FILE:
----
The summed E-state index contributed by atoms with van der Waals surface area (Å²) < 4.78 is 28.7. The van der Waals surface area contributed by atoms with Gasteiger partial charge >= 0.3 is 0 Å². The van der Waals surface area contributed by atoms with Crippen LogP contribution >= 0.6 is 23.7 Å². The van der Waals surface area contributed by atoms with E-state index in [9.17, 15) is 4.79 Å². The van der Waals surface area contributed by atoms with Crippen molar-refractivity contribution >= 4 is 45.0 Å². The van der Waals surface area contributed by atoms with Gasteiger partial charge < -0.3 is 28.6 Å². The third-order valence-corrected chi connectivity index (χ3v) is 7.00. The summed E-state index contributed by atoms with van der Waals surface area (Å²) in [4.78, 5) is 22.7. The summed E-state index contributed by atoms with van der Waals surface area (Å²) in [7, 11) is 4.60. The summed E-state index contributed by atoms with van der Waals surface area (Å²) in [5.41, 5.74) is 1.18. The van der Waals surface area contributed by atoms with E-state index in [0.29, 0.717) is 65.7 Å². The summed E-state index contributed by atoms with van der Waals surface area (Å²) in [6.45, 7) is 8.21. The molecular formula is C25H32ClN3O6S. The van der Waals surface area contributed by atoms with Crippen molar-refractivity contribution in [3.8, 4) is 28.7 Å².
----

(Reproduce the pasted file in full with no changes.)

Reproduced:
The summed E-state index contributed by atoms with van der Waals surface area (Å²) < 4.78 is 28.7. The van der Waals surface area contributed by atoms with Gasteiger partial charge >= 0.3 is 0 Å². The van der Waals surface area contributed by atoms with Crippen LogP contribution >= 0.6 is 23.7 Å². The van der Waals surface area contributed by atoms with E-state index in [9.17, 15) is 4.79 Å². The van der Waals surface area contributed by atoms with Crippen molar-refractivity contribution >= 4 is 45.0 Å². The van der Waals surface area contributed by atoms with Gasteiger partial charge < -0.3 is 28.6 Å². The third-order valence-corrected chi connectivity index (χ3v) is 7.00. The summed E-state index contributed by atoms with van der Waals surface area (Å²) in [4.78, 5) is 22.7. The summed E-state index contributed by atoms with van der Waals surface area (Å²) in [7, 11) is 4.60. The summed E-state index contributed by atoms with van der Waals surface area (Å²) in [5.41, 5.74) is 1.18. The van der Waals surface area contributed by atoms with E-state index in [0.29, 0.717) is 65.7 Å². The summed E-state index contributed by atoms with van der Waals surface area (Å²) in [6.45, 7) is 8.21. The molecular formula is C25H32ClN3O6S. The van der Waals surface area contributed by atoms with Crippen molar-refractivity contribution in [3.8, 4) is 28.7 Å².